Other Palladium Settings: Nobody cares about the Palladium RPG, even the authors of this book. Wormwood is connected through a portal in Worldgate, a neutral city, but most Wormwood powers cease to function off Wormwood at best and actively cripple the user when they die at worst. You can go there, but then you’re playing a Wormwood game. The Mechanoids: Since they’re a spacefaring menace, they could be out there waiting and lurking. Robotech/Macross: You want to play your Valkyries in Rifts, you know you do. And you can! Heroes & Aliens Unlimited: Superheroes totally exist in setting it says, there’s a few other superpowereds like those unstatted Elite Guards of the Empire. Aliens...well, up to you if you want aliens in space.

So those are the general campaign ideas. It’s mostly kinda bland, generalized advice, but it has some minimal thought put into tone and direction, something previous Rifts entries have often lacked.

There’s also some adventure seedlets collectively called The Stick in Your Eye which is the name of a ship, a “common sight in the seedier ports of the Three Galaxies.” The Stick is a Runner ship that treats customs laws and such fairly creatively. It’s piloted by a crew who ‘only care about their freedom’ and the ship is owned cooperatively by each member, with varying levels of share. Contracts are put to a vote, then once a contract is taken the Captain is in charge. They have two overarching rules: No slavery, and no assassinations. Everything else is fair game.

The Captain is Bill Borshenko, a Runner who was born on a utopian world where crime and poverty were things of the past. Being one of those people who just can’t stay in the Culture, he was settling down to have lived a normal grumbly life of a privileged wealthy white dude when the mysterious “Ravagers” attacked and burned his planet. The Ravagers have not previously been mentioned and they’re giant aliens with planetoid-sized ships and somehow these giant aliens attacking and destroying a world went completely unnoticed by the larger CCW. They just enslaved the planet and nobody noticed, whup. Borshenko and others formed a resistance that somehow, somehow managed to communicate with the CCW who sent a fleet and destroyed the aliens. Good grief. I mean we haven’t really touched on communication speeds a lot, it mostly seems to be actual radio and ships have to physically carry messages but not having any emergency systems in place to shout for help is just dumb.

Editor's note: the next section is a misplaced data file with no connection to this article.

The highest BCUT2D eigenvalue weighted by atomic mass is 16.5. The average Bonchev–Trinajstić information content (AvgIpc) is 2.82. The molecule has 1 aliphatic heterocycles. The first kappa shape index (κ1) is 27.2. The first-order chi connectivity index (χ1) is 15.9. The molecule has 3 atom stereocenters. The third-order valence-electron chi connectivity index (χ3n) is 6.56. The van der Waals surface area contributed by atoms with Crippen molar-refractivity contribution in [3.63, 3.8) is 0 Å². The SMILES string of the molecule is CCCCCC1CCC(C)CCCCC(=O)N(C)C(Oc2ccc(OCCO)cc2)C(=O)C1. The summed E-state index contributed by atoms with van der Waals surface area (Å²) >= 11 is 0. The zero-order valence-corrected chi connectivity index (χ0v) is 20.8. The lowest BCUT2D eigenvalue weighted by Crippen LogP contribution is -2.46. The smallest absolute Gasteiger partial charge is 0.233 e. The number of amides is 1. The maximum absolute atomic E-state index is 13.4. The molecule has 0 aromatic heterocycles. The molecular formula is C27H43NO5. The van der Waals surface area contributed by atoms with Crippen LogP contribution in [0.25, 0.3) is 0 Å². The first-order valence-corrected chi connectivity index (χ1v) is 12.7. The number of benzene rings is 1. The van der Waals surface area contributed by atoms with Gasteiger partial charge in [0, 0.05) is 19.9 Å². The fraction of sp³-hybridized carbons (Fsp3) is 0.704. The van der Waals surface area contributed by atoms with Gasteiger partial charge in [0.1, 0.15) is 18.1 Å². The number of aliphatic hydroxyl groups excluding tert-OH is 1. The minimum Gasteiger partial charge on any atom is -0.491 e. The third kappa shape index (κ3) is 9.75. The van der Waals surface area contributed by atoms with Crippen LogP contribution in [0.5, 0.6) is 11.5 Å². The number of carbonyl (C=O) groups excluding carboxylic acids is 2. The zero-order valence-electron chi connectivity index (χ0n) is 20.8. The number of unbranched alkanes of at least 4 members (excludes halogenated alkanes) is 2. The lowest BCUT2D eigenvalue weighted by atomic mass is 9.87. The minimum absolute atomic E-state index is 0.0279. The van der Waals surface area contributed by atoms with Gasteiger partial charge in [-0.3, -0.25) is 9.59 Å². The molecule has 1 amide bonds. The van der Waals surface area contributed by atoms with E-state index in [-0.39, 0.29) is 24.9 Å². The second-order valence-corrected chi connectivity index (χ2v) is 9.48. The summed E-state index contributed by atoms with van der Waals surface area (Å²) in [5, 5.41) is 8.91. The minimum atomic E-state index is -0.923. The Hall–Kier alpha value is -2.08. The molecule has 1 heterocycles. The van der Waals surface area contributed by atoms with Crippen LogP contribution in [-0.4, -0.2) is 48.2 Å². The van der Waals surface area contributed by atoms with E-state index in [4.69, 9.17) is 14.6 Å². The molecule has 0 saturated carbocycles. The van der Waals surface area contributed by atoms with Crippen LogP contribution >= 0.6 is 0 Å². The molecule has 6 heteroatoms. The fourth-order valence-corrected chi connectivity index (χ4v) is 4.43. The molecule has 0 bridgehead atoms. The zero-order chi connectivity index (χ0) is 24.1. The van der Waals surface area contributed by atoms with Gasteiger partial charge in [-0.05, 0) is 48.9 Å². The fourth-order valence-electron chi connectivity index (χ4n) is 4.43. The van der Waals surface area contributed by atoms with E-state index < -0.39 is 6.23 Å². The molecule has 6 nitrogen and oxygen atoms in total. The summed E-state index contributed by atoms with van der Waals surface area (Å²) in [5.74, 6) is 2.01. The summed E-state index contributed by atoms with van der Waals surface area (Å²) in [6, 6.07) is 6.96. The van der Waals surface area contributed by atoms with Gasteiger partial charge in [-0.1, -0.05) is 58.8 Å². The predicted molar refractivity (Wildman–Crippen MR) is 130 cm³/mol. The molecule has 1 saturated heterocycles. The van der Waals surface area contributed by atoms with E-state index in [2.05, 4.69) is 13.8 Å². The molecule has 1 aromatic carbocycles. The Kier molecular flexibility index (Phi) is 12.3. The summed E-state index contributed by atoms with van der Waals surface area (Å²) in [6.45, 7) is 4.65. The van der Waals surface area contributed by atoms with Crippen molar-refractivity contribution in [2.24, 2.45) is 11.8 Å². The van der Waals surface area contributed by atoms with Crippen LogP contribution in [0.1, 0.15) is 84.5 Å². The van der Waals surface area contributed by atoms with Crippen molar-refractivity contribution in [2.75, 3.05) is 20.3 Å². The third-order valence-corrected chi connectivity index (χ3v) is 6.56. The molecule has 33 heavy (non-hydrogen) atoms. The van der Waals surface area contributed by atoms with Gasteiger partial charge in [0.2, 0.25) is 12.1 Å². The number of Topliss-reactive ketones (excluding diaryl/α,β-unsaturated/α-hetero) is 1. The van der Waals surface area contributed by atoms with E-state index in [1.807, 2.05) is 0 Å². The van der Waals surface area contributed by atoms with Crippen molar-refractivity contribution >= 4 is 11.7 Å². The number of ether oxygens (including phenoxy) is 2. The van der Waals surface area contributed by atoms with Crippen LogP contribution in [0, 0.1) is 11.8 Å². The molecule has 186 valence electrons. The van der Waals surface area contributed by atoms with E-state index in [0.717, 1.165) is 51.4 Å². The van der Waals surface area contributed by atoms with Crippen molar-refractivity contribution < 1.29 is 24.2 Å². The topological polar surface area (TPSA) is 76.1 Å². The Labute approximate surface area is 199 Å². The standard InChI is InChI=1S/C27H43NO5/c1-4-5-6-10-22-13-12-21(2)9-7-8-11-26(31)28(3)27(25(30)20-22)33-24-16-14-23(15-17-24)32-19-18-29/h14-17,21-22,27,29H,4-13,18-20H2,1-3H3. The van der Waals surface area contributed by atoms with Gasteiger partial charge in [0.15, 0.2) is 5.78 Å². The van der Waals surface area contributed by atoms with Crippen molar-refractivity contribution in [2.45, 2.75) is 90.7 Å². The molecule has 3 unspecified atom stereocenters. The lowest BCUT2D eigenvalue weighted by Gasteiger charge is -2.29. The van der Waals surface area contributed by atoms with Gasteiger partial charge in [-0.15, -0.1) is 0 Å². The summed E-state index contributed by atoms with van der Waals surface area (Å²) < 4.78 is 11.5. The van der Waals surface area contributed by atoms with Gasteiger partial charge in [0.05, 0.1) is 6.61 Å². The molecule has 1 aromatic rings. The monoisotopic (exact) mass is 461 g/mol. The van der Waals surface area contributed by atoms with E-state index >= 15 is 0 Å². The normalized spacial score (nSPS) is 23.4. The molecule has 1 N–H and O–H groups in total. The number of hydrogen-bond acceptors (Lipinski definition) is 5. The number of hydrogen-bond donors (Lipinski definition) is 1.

Anyway the former slaves were totally ungrateful and blamed Borshenko and his friends for getting their planet destroyed, they had all been happily enslaved just a few minutes ago! Nobody appreciates a good libertarian ubermensch like they should. :v: Borshenko tried his hand at the military but somehow didn’t get on with the discipline there, and with a dishonorable discharge, he joined a bunch of runners. His OCC is listed as ‘CAF Fleet Officer’ rather than Runner, mind, since he apparently stayed in the military long enough to amass the 50,000 XP needed for 8th level. He has absolutely impossible attributes--IQ 17, ME 14, MA 20, PS 17, PP 19, PE 17, PB 17, SPD 21. Seriously, that’s just dumb. He’s a normal human. He has 100 MDC body armor, a million credits in cash plus his ship, and some laser guns. He’s basically the blonde, blue-eyed space-hunk painted on the cover of a pulp rag.

Auntie is a machine people computer. She’s been crippled out of her normal shapeshifting body by some kinda crazy pirate juju and locked into a computer form. That ship is of course the Stick, and she is the resident AI. Sort of. She’s a 10th level Machine People RCC but she’s been altered a bit past where that has much meaning, basically read the Ship Who Sang.

if i were a space captain i would want a lizardman first mate, in fairness

Murray is the seljuk first mate. He’s a reformed criminal, though his crime was murdering a Transgalactic Empire agent. Of course, he killed the guy because he thought he was cheating at cards. C’est la vie. Anyway Borshenko was nice to Murray while they were in jail together, they busted out, and now he’s a 7th level Headhunter with 270 MDC. He’s Anarchist and has trouble with trust and friendship, likes long walks in the jungle full of screaming death monkeys.

“Bug” is the pilot and it’s a Vacuum Wasp. Bug’s fleet had been destroyed by the Kittanni, it was desperate, and the Stick was in a bad way too. They formed an alliance and now they fight commit crime.

Laurana is an ‘exotically beautiful alien’ because no species has females of any other kind. She’s a Temporal Warrior and she and Borshenko had a brief affair which was broken up by Auntie’s meddling but they’re still super attracted to each other and oh, sorry, she doesn’t have any other motivation or history. :barf: She’s 8th level, human, secretly despises violence which is why she got into the arms trade.

“Tiny Tim” is the promethean science officer. Get it, Prometheans are tall. He hired the Stick once to ship some artifacts for him, asked to join the crew afterwards, they accepted. Prometheans aren’t very interesting but they get very good attribute rolls and the science officer is breaking the mold by being tougher than the rest of the crew put together.

The Stick in Your Eye itself has 4,000 MDC with a 1200 total forcefield. It can carry 100 tons of cargo, and its main guns do 2d4x100, with 192 mini-missiles and 48 heavy missiles, and a stealth system. Reasonably good at its job in other words.